Hochul has made numerous appearances at churches and before religious groups more generally since she officially took over as the first female governor in state history last August. “This is the largest faith-based endorsement in state history,” campaign spokesperson Jerrel Harvey said in a text when asked about the danger of any endorsements switching to Cuomo if he ran against his former lieutenant governor. “We’re focused on meeting voters where they are and building on the governor’s long standing relationships in the faith community and beyond.” Harvey declined to comment on Cuomo’s appearance in the Bronx on Thursday.

The ex-governor emphasized his support for rolling back bail reform during his speech before the New York Hispanic Clergy Organization at the Christian Community Neighborhood Church in the Bronx. “We want you back,” one audience member yelled back at one point. Other members of the audience said they were keeping their options open when it comes to supporting a candidate for governor whether Cuomo runs or not. “We support him as a person, but nothing yet concrete because we have other candidates, and we have our doors open for the other candidates,” the Rev. Oswald Denis of St. Athanasius Church in the South Bronx told City & State. 

Other Democrats running for governor like New York City Public Advocate Jumaane Williams and Rep. Tom Suozzi of Long Island might also be eyeing Black and Latino faith leaders as potential influencers for their own campaigns. Representatives for Williams and Suozzi did not respond to requests for comment by publication time about their own outreach efforts, and it remains unclear to what extent they factor into their own campaign strategies – especially considering how some Black clergy are criticizing Hochul’s performance as governor. “Kathy Hochul has not done the job for Black people,” the Rev. Kevin McCall told City & State. “She has not done anything, from my perspective, in dealing with the Black issues, such as (lifting) the eviction moratorium.” McCall added that Cuomo has not exhibited a level of contrition that McCall believes is necessary for the former governor to reenter public life.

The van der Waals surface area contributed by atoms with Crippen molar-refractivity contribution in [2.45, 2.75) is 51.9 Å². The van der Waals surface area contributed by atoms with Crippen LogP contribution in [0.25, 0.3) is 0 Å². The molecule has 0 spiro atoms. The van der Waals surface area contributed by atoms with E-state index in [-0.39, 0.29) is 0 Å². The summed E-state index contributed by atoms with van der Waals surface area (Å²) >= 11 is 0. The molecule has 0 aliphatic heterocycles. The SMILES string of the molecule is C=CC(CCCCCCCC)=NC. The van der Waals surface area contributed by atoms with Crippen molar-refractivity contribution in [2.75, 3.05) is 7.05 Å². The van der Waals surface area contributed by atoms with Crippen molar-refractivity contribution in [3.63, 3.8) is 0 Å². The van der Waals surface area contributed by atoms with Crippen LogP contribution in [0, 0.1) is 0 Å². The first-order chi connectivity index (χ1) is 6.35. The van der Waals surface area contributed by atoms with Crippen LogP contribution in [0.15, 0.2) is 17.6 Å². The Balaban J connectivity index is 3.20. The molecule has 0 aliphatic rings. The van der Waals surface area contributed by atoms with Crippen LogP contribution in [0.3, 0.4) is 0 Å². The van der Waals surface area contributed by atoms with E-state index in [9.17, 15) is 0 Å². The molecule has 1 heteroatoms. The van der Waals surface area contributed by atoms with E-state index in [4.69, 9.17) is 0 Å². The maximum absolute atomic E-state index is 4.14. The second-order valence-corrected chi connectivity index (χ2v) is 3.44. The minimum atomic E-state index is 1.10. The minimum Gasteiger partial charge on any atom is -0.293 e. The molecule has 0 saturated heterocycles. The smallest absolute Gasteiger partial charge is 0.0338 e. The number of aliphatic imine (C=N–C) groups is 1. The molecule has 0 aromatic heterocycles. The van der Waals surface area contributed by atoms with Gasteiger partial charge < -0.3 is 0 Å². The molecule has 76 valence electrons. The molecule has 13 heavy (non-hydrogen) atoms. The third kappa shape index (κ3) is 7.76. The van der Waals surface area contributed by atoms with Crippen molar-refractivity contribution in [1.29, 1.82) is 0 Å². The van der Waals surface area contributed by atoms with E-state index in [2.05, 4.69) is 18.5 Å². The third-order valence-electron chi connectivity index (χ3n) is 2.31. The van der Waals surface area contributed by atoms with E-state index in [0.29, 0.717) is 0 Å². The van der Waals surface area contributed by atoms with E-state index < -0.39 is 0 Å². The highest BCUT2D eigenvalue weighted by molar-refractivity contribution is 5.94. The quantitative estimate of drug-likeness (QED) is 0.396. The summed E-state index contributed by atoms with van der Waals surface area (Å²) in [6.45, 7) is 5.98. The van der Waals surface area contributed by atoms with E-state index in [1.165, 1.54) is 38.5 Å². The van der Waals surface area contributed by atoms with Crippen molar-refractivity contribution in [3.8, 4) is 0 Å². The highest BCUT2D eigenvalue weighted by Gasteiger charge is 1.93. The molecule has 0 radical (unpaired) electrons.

Multiple faith leaders said Thursday that the Black and Latino members of their congregations are focused on a few key issues like rising crime, COVID-19 and helping tenants catch up on back rent accrued during the pandemic. Cuomo had a large role in creating current conditions on issues like bail reform. He is now seeking to tap into a backlash to many of the policies he helped create. He is also casting himself as a victim despite resigning to avoid impeachment and removal from office amid allegations of sexual misconduct, a cover-up of COVID-19 deaths in nursing homes and more. 

His Thursday appearance highlights how such grievances might become the rallying call of a future Cuomo campaign. “Cancel cancel culture – it’s catchy," Bronx County Democratic Committee member Dion Powell, who attended Cuomo’s Thursday speech, told City & State of how Cuomo could translate his Thursday speech into a new party line for office. “Put it on a T-shirt.”